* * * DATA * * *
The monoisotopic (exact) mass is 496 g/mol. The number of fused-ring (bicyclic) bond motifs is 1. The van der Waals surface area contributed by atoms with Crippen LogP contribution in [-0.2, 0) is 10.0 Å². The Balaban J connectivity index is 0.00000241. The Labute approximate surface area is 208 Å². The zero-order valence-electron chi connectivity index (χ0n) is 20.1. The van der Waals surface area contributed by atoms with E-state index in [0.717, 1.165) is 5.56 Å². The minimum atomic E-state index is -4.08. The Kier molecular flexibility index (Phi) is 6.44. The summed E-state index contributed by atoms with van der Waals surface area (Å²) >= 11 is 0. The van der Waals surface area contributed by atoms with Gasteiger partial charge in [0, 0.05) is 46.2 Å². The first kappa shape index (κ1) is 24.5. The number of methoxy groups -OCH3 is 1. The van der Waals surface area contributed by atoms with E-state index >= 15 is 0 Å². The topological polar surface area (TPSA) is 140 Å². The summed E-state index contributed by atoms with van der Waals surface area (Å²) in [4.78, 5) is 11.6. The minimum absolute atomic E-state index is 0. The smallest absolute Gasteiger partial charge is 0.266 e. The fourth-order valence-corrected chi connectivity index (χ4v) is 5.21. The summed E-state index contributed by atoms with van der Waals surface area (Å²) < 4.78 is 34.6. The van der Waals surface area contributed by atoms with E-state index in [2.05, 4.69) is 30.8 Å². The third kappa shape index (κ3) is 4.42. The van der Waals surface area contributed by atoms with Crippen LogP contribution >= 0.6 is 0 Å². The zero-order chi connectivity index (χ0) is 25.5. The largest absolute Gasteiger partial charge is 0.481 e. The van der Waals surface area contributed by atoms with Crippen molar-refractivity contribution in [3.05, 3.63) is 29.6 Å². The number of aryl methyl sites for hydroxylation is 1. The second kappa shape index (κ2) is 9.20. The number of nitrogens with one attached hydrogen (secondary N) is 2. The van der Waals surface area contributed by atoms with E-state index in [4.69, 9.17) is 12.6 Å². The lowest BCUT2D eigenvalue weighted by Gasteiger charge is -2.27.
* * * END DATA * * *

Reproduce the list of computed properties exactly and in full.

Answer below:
The monoisotopic (exact) mass is 496 g/mol. The number of fused-ring (bicyclic) bond motifs is 1. The van der Waals surface area contributed by atoms with Crippen LogP contribution in [-0.2, 0) is 10.0 Å². The Balaban J connectivity index is 0.00000241. The Labute approximate surface area is 208 Å². The zero-order valence-electron chi connectivity index (χ0n) is 20.1. The van der Waals surface area contributed by atoms with E-state index in [0.717, 1.165) is 5.56 Å². The minimum atomic E-state index is -4.08. The Kier molecular flexibility index (Phi) is 6.44. The summed E-state index contributed by atoms with van der Waals surface area (Å²) >= 11 is 0. The van der Waals surface area contributed by atoms with Gasteiger partial charge in [0, 0.05) is 46.2 Å². The first kappa shape index (κ1) is 24.5. The number of methoxy groups -OCH3 is 1. The van der Waals surface area contributed by atoms with E-state index >= 15 is 0 Å². The topological polar surface area (TPSA) is 140 Å². The summed E-state index contributed by atoms with van der Waals surface area (Å²) in [4.78, 5) is 11.6. The minimum absolute atomic E-state index is 0. The smallest absolute Gasteiger partial charge is 0.266 e. The fourth-order valence-corrected chi connectivity index (χ4v) is 5.21. The summed E-state index contributed by atoms with van der Waals surface area (Å²) < 4.78 is 34.6. The van der Waals surface area contributed by atoms with E-state index in [2.05, 4.69) is 30.8 Å². The third kappa shape index (κ3) is 4.42. The van der Waals surface area contributed by atoms with Crippen LogP contribution >= 0.6 is 0 Å². The zero-order chi connectivity index (χ0) is 25.5. The largest absolute Gasteiger partial charge is 0.481 e. The van der Waals surface area contributed by atoms with Crippen molar-refractivity contribution in [3.05, 3.63) is 29.6 Å². The number of aryl methyl sites for hydroxylation is 1. The second kappa shape index (κ2) is 9.20. The number of nitrogens with one attached hydrogen (secondary N) is 2. The van der Waals surface area contributed by atoms with E-state index in [4.69, 9.17) is 12.6 Å². The lowest BCUT2D eigenvalue weighted by Gasteiger charge is -2.27.